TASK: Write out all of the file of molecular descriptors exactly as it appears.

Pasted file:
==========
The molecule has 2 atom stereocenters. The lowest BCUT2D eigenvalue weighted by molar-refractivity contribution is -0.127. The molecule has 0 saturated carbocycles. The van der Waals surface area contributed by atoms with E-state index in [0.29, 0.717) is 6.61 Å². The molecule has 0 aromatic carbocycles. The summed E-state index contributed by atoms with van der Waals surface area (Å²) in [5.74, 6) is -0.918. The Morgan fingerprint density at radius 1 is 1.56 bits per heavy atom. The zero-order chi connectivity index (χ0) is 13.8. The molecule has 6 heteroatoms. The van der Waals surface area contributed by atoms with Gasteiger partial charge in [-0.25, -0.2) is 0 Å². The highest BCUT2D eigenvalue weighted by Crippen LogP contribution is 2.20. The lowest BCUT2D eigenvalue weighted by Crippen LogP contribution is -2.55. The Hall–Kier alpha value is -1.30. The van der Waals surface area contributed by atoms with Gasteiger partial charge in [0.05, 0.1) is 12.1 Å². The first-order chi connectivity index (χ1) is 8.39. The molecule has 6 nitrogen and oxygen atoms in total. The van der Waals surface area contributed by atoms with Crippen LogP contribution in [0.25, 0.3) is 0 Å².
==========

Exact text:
The molecule has 2 atom stereocenters. The lowest BCUT2D eigenvalue weighted by molar-refractivity contribution is -0.127. The molecule has 0 saturated carbocycles. The van der Waals surface area contributed by atoms with E-state index in [0.29, 0.717) is 6.61 Å². The molecule has 0 aromatic carbocycles. The summed E-state index contributed by atoms with van der Waals surface area (Å²) in [5.74, 6) is -0.918. The Morgan fingerprint density at radius 1 is 1.56 bits per heavy atom. The zero-order chi connectivity index (χ0) is 13.8. The molecule has 6 heteroatoms. The van der Waals surface area contributed by atoms with Gasteiger partial charge in [-0.25, -0.2) is 0 Å². The highest BCUT2D eigenvalue weighted by Crippen LogP contribution is 2.20. The lowest BCUT2D eigenvalue weighted by Crippen LogP contribution is -2.55. The Hall–Kier alpha value is -1.30. The van der Waals surface area contributed by atoms with Gasteiger partial charge in [0.05, 0.1) is 12.1 Å². The first-order chi connectivity index (χ1) is 8.39. The molecule has 6 nitrogen and oxygen atoms in total. The van der Waals surface area contributed by atoms with Crippen LogP contribution in [0.25, 0.3) is 0 Å².